Long-term PR strategy

Want to get serious? Why you should commit to a long-term strategy


In the fast-paced commercial world, it can be tempting to think in terms of quick-fixes and the ‘next big thing’. It’s easy to get in a panic, thinking you need to get something off the ground immediately, in order to make some progress.

Social media especially, can represent a mirage of promises that companies want to dive into. Unfortunately, as with anything in this life, while a quick-fix might make you feel better, it won’t have real impact. In fact, it could waste valuable time and momentum, as well as money.

It’s all about playing the long game, being strategic, and getting your ducks in a row. This might not sound hugely exciting, but this is where PR professionals excel. This is how, in 218BC, Hannibal marched an army, including war elephants, through Spain and over the Alps into Italy, and almost destroyed the armies of Rome. (This is known as the single greatest logistical triumph in military history.) Being strategic can win you major achievements, instead of a few peanuts.

The key is to keep your goals in mind, whether this is: 200 new email subscribers, a page ranking on page 1 of a Google search or a 5% increase in sales. These aims are what your PR efforts will be measured by, in the months ahead. Remember, objectives are the steps along the way to the end goal. Follow these key tips for an effective long-term strategy:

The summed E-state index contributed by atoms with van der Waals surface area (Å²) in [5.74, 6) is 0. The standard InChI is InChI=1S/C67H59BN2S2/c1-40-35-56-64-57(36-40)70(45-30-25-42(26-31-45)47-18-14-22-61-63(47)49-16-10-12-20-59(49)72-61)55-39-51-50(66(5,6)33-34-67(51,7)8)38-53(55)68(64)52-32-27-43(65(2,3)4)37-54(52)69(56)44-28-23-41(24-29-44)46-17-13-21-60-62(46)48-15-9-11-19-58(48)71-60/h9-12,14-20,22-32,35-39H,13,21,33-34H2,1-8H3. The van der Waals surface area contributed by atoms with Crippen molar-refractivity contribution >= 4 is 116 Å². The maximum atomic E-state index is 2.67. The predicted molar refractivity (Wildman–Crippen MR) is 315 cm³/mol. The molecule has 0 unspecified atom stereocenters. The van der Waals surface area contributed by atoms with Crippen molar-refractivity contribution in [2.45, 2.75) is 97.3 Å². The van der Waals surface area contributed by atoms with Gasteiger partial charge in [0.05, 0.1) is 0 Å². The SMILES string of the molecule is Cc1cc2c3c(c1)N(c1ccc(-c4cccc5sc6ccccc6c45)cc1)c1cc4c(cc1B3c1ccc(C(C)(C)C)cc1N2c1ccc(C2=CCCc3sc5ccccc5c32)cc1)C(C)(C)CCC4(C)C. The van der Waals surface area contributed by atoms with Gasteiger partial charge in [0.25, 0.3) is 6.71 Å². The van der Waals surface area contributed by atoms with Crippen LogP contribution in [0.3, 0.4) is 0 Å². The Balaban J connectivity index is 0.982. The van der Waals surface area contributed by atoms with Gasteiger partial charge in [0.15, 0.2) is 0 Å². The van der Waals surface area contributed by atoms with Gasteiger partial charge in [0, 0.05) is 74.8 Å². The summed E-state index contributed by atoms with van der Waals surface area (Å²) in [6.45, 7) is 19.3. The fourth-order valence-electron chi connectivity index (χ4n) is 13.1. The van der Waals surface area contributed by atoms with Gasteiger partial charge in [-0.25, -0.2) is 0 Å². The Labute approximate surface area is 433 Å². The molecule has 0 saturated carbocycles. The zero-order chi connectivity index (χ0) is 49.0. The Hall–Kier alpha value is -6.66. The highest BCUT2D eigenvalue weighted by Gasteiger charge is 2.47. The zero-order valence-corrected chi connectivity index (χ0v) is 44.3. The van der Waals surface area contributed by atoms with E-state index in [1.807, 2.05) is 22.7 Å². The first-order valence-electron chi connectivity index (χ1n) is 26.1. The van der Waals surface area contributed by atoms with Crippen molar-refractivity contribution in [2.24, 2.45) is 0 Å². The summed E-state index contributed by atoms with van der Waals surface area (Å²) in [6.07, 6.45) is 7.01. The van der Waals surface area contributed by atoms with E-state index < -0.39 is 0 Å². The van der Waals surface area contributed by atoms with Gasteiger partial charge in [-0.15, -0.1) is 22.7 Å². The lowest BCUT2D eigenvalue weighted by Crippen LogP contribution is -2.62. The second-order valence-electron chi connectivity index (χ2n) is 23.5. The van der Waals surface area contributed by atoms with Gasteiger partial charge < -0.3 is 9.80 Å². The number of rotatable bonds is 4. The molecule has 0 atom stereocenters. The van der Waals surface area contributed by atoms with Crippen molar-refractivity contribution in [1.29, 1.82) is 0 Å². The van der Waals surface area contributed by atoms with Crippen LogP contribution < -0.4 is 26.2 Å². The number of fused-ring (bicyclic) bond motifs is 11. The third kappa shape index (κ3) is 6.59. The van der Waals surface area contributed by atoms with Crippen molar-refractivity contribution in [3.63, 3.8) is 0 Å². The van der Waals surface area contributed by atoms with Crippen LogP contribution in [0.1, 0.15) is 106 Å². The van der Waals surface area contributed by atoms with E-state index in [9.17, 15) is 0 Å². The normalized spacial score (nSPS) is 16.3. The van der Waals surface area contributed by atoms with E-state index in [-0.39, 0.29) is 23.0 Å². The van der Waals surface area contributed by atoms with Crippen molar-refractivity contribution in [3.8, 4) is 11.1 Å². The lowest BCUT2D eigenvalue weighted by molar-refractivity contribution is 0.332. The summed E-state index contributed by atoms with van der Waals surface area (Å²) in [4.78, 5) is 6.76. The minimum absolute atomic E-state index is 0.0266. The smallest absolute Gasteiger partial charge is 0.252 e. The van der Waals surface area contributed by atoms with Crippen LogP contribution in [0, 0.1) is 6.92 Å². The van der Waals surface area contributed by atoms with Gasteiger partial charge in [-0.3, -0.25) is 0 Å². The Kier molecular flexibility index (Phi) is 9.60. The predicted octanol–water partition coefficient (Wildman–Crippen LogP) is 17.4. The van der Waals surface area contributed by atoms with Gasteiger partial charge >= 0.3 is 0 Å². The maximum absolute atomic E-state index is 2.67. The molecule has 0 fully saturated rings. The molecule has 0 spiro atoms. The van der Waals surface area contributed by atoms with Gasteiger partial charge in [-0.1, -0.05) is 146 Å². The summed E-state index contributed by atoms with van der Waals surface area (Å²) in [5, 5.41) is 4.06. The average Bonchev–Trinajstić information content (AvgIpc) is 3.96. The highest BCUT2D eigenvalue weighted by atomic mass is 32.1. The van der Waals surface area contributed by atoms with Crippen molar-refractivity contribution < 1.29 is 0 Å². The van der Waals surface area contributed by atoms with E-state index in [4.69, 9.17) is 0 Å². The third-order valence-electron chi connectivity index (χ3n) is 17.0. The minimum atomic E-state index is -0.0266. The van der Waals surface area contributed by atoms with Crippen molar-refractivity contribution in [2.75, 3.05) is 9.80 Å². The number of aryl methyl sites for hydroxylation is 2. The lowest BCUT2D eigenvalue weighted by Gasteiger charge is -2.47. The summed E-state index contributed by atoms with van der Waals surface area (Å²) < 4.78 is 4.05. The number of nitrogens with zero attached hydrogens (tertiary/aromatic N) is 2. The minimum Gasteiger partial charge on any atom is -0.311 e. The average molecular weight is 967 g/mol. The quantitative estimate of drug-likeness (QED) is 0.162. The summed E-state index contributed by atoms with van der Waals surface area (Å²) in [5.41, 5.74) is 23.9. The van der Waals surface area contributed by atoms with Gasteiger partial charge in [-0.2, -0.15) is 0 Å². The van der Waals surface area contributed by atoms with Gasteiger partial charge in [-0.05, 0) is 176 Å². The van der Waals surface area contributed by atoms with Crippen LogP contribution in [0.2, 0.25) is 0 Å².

Use the SMART acronym for your objectives:

S – specific: aim for this when describing your goals and objectives

M – measurable: choose suitable metrics to measure progress

A – agreed: it’s important for all those involved to agree on the objectives

R – realistic: break complex objectives into smaller ones

T – timed: plot the steps along a timeline

Your strategy is the foundation of all the PR activities, and covers market research, target markets, messaging and other aspects that should not vary. The traditional form of strategy is no longer useful, as you need to respond to changing elements, from evolving digital media, to a fast-paced marketplace. As well as having the broad brushstrokes of a strategy, a shorter-term, complementary action plan will allow you to respond to these changes.

Your PR firm’s approach needs to be flexible as they track influencers in traditional and social media. Journalists move frequently between publications and more top blogs are being created, competing for attention. Relationships are still key and need to be nurtured, so your PR team needs to be on top of who is creating what, and know how valuable they are.

While stick-to-it qualities are needed, your PR campaign needs to accommodate the changing media landscape and marketplace. Any strategy that is too rigid could turn out to be flawed. While you focus on achieving your long-term goals, be sure to have action plans too, to help guarantee success.